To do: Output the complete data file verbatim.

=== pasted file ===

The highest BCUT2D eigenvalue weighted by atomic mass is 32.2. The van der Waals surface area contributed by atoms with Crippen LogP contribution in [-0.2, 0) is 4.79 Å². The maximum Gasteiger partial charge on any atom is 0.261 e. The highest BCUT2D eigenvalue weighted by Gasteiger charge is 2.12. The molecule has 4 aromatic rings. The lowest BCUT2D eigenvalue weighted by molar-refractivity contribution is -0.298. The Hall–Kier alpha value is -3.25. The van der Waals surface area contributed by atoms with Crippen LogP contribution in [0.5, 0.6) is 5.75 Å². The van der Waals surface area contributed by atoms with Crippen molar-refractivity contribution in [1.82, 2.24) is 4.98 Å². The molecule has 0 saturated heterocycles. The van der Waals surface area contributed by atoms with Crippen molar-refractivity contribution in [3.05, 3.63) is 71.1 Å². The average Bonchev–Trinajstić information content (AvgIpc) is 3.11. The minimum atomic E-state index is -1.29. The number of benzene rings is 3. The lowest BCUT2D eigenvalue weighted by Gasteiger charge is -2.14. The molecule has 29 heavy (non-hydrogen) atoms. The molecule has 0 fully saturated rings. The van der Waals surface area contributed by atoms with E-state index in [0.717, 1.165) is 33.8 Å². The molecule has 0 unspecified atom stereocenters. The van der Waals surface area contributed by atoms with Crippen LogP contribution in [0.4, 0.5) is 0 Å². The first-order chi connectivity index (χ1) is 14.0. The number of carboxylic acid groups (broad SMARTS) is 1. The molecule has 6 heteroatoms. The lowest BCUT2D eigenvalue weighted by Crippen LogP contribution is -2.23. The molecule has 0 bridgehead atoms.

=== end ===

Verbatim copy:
The highest BCUT2D eigenvalue weighted by atomic mass is 32.2. The van der Waals surface area contributed by atoms with Crippen LogP contribution in [-0.2, 0) is 4.79 Å². The maximum Gasteiger partial charge on any atom is 0.261 e. The highest BCUT2D eigenvalue weighted by Gasteiger charge is 2.12. The molecule has 4 aromatic rings. The lowest BCUT2D eigenvalue weighted by molar-refractivity contribution is -0.298. The Hall–Kier alpha value is -3.25. The van der Waals surface area contributed by atoms with Crippen LogP contribution in [0.5, 0.6) is 5.75 Å². The van der Waals surface area contributed by atoms with Crippen molar-refractivity contribution in [1.82, 2.24) is 4.98 Å². The molecule has 0 saturated heterocycles. The van der Waals surface area contributed by atoms with Crippen molar-refractivity contribution in [3.05, 3.63) is 71.1 Å². The average Bonchev–Trinajstić information content (AvgIpc) is 3.11. The minimum atomic E-state index is -1.29. The number of benzene rings is 3. The lowest BCUT2D eigenvalue weighted by Gasteiger charge is -2.14. The molecule has 29 heavy (non-hydrogen) atoms. The molecule has 0 fully saturated rings. The van der Waals surface area contributed by atoms with E-state index in [0.717, 1.165) is 33.8 Å². The molecule has 0 unspecified atom stereocenters. The van der Waals surface area contributed by atoms with Crippen LogP contribution in [0.4, 0.5) is 0 Å². The first-order chi connectivity index (χ1) is 14.0. The number of carboxylic acid groups (broad SMARTS) is 1. The molecule has 6 heteroatoms. The lowest BCUT2D eigenvalue weighted by Crippen LogP contribution is -2.23. The molecule has 0 bridgehead atoms.